In 1981, Cooper began writing a newsletter called "Gunsite Gossip."
It was a collection of observations, quotes and pointed remarks from Cooper pertaining to guns, training, hunting and even politics. Tom Siatos, former editor and publisher of Guns & Ammo, proposed that excerpts from this newsletter form a regular column in the magazine. This became "Cooper's Corner," and through it, readers continued to become enthralled with Cooper's philosophy and teachings, attracting many to train at Gunsite.
Gunsite was thriving, and at age 72, both Jeff and Janelle wanted to slow down and enjoy their golden years. In 1992, Gunsite was sold. Even though the new owner insisted on his intent to maintain Cooper's vision and allowed for Jeff and Janelle to continue to reside in their home, known as the Sconce, located on the property, the amicable relationship turned intolerable. In 1993, Cooper was banned from the ranges and from anything to do with operations.
Over the next six years, Gunsite declined. Lacking the commitment to the doctrine and message that resonated so well with gun owners, attendance dropped. The facilities were in disrepair, and no one wanted to come to the school founded by the father of the Modern Technique if they were not going to be taught by or even have a chance meeting with him. It looked like the end of Gunsite was near.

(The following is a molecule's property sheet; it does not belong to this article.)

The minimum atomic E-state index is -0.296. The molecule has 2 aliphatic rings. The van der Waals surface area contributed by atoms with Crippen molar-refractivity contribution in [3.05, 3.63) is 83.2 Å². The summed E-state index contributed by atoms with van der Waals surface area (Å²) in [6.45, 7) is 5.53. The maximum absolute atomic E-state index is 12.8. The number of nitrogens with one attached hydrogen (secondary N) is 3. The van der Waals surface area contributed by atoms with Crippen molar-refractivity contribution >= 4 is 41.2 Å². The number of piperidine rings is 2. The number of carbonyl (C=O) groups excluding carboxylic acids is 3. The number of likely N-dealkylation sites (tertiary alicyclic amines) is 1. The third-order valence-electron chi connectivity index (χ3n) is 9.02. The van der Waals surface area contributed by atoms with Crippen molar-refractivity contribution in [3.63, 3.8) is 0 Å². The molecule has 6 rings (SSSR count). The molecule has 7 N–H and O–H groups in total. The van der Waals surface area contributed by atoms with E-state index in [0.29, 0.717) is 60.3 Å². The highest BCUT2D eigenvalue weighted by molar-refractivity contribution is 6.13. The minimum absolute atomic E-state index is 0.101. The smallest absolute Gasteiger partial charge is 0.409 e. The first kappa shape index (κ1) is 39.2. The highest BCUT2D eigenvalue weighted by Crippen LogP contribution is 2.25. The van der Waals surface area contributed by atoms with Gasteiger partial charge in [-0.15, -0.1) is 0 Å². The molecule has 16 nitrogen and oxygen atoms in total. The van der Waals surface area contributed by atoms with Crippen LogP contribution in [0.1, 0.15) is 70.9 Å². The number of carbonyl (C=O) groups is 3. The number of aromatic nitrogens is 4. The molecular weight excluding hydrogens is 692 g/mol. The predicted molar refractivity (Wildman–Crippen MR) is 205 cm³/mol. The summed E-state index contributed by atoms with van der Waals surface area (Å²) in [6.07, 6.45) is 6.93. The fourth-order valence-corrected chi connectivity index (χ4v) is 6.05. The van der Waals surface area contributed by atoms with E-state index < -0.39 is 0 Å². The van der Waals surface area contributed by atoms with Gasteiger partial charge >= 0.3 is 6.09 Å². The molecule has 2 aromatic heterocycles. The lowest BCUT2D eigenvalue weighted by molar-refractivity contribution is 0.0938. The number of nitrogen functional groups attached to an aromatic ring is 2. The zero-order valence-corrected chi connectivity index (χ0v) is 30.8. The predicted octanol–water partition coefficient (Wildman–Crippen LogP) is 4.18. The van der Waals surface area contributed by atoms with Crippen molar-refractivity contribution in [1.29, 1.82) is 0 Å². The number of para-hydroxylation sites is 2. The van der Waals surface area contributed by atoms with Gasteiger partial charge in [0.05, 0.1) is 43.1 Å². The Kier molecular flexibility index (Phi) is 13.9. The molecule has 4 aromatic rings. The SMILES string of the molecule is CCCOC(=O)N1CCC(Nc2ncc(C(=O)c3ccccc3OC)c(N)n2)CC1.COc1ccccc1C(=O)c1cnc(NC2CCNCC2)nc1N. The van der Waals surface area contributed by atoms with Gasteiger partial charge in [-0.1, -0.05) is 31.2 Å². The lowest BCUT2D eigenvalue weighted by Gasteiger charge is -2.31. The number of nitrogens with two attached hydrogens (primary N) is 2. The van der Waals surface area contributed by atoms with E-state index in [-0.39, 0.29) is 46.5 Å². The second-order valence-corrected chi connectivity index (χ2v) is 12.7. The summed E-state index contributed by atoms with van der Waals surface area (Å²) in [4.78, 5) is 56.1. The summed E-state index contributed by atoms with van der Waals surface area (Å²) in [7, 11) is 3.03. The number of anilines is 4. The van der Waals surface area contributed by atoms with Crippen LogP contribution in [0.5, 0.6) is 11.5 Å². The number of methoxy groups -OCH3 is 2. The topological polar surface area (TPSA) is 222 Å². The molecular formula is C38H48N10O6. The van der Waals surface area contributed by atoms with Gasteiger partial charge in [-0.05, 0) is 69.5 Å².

Enter Col. Owen "Buz" Mills and his wife, Sonja. Buz had met Cooper in 1980 and had always been impressed with him. He was equally impressed by the Gunsite doctrine, the professionalism of the Gunsite staff and their ability to teach at all levels. Buz and Sonja purchased Gunsite in 1999, and the revitalization began. Not only did Buz begin to rebuild and repair, he added ranges, offices and classrooms and expanded the pro shop. More important, Buz welcomed Cooper back in the capacity of a consultant. Buz realized that Cooper was Gunsite and that they were inseparable; he knew that Gunsite without Cooper was like Christmas without Santa Claus.